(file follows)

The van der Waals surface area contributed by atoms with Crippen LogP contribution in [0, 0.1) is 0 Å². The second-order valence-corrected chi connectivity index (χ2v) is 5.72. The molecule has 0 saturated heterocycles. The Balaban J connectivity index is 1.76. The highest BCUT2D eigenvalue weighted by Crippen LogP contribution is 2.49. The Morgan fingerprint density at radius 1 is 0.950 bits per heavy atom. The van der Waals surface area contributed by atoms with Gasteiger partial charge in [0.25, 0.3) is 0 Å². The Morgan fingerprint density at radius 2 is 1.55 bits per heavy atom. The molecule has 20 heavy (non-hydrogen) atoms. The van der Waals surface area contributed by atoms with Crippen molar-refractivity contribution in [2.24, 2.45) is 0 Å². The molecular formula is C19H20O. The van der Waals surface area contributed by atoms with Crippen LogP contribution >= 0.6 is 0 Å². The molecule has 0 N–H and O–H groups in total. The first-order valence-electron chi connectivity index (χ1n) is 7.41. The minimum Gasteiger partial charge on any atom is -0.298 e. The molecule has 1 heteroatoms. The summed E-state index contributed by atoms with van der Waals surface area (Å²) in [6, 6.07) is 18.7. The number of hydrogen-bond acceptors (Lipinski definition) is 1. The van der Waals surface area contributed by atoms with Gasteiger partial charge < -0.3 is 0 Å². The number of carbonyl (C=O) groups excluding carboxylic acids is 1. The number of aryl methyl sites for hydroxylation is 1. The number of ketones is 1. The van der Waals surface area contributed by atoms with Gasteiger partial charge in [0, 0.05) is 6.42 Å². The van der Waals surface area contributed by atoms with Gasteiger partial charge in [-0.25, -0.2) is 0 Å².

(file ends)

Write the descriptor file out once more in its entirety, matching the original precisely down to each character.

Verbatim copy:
The van der Waals surface area contributed by atoms with Crippen LogP contribution in [0, 0.1) is 0 Å². The second-order valence-corrected chi connectivity index (χ2v) is 5.72. The molecule has 0 saturated heterocycles. The Balaban J connectivity index is 1.76. The highest BCUT2D eigenvalue weighted by Crippen LogP contribution is 2.49. The Morgan fingerprint density at radius 1 is 0.950 bits per heavy atom. The van der Waals surface area contributed by atoms with Gasteiger partial charge in [0.25, 0.3) is 0 Å². The Morgan fingerprint density at radius 2 is 1.55 bits per heavy atom. The molecule has 20 heavy (non-hydrogen) atoms. The van der Waals surface area contributed by atoms with Crippen molar-refractivity contribution in [2.24, 2.45) is 0 Å². The molecular formula is C19H20O. The van der Waals surface area contributed by atoms with Crippen LogP contribution >= 0.6 is 0 Å². The molecule has 0 N–H and O–H groups in total. The first-order valence-electron chi connectivity index (χ1n) is 7.41. The minimum Gasteiger partial charge on any atom is -0.298 e. The molecule has 1 heteroatoms. The summed E-state index contributed by atoms with van der Waals surface area (Å²) in [6, 6.07) is 18.7. The number of hydrogen-bond acceptors (Lipinski definition) is 1. The van der Waals surface area contributed by atoms with Gasteiger partial charge < -0.3 is 0 Å². The number of carbonyl (C=O) groups excluding carboxylic acids is 1. The number of aryl methyl sites for hydroxylation is 1. The number of ketones is 1. The van der Waals surface area contributed by atoms with Gasteiger partial charge in [0, 0.05) is 6.42 Å². The van der Waals surface area contributed by atoms with Gasteiger partial charge in [-0.25, -0.2) is 0 Å².